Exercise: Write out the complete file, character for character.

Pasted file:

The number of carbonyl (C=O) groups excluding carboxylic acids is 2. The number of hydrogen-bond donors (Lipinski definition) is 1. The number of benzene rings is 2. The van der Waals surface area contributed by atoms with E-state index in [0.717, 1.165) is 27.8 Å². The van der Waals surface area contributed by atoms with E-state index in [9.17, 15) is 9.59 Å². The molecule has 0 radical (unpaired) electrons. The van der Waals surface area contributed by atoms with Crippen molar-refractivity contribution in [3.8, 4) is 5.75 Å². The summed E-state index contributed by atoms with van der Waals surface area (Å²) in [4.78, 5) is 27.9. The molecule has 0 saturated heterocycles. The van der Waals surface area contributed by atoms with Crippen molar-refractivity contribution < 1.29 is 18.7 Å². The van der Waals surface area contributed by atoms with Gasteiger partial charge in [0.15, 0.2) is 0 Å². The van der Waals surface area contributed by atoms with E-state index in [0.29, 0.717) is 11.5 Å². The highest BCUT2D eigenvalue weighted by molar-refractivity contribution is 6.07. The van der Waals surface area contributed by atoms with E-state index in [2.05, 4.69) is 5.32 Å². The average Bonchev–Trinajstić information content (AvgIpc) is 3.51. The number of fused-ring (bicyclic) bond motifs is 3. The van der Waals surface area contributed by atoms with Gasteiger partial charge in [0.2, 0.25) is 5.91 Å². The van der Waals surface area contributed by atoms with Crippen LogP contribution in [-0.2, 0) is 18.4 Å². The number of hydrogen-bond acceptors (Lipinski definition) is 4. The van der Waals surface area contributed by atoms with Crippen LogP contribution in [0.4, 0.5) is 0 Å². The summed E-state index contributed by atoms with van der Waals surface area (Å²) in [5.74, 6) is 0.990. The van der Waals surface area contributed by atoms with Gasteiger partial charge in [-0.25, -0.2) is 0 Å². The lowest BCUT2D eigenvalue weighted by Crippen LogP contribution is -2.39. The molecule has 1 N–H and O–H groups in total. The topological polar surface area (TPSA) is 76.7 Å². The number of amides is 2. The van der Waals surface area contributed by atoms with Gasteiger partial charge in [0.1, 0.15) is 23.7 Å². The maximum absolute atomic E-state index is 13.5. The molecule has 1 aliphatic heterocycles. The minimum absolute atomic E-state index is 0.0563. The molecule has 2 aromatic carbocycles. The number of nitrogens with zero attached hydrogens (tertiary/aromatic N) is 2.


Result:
The number of carbonyl (C=O) groups excluding carboxylic acids is 2. The number of hydrogen-bond donors (Lipinski definition) is 1. The number of benzene rings is 2. The van der Waals surface area contributed by atoms with E-state index in [0.717, 1.165) is 27.8 Å². The van der Waals surface area contributed by atoms with E-state index in [9.17, 15) is 9.59 Å². The molecule has 0 radical (unpaired) electrons. The van der Waals surface area contributed by atoms with Crippen molar-refractivity contribution in [3.8, 4) is 5.75 Å². The summed E-state index contributed by atoms with van der Waals surface area (Å²) in [4.78, 5) is 27.9. The molecule has 0 saturated heterocycles. The van der Waals surface area contributed by atoms with Crippen molar-refractivity contribution < 1.29 is 18.7 Å². The van der Waals surface area contributed by atoms with Gasteiger partial charge in [0.15, 0.2) is 0 Å². The van der Waals surface area contributed by atoms with E-state index in [0.29, 0.717) is 11.5 Å². The highest BCUT2D eigenvalue weighted by molar-refractivity contribution is 6.07. The van der Waals surface area contributed by atoms with E-state index in [2.05, 4.69) is 5.32 Å². The average Bonchev–Trinajstić information content (AvgIpc) is 3.51. The number of fused-ring (bicyclic) bond motifs is 3. The van der Waals surface area contributed by atoms with Gasteiger partial charge in [0.2, 0.25) is 5.91 Å². The van der Waals surface area contributed by atoms with Crippen LogP contribution in [-0.2, 0) is 18.4 Å². The number of hydrogen-bond acceptors (Lipinski definition) is 4. The van der Waals surface area contributed by atoms with Crippen LogP contribution in [0.4, 0.5) is 0 Å². The summed E-state index contributed by atoms with van der Waals surface area (Å²) in [5.74, 6) is 0.990. The van der Waals surface area contributed by atoms with Gasteiger partial charge in [-0.25, -0.2) is 0 Å². The lowest BCUT2D eigenvalue weighted by Crippen LogP contribution is -2.39. The molecule has 1 N–H and O–H groups in total. The topological polar surface area (TPSA) is 76.7 Å². The number of amides is 2. The van der Waals surface area contributed by atoms with Gasteiger partial charge in [0.1, 0.15) is 23.7 Å². The maximum absolute atomic E-state index is 13.5. The molecule has 1 aliphatic heterocycles. The minimum absolute atomic E-state index is 0.0563. The molecule has 2 aromatic carbocycles. The number of nitrogens with zero attached hydrogens (tertiary/aromatic N) is 2.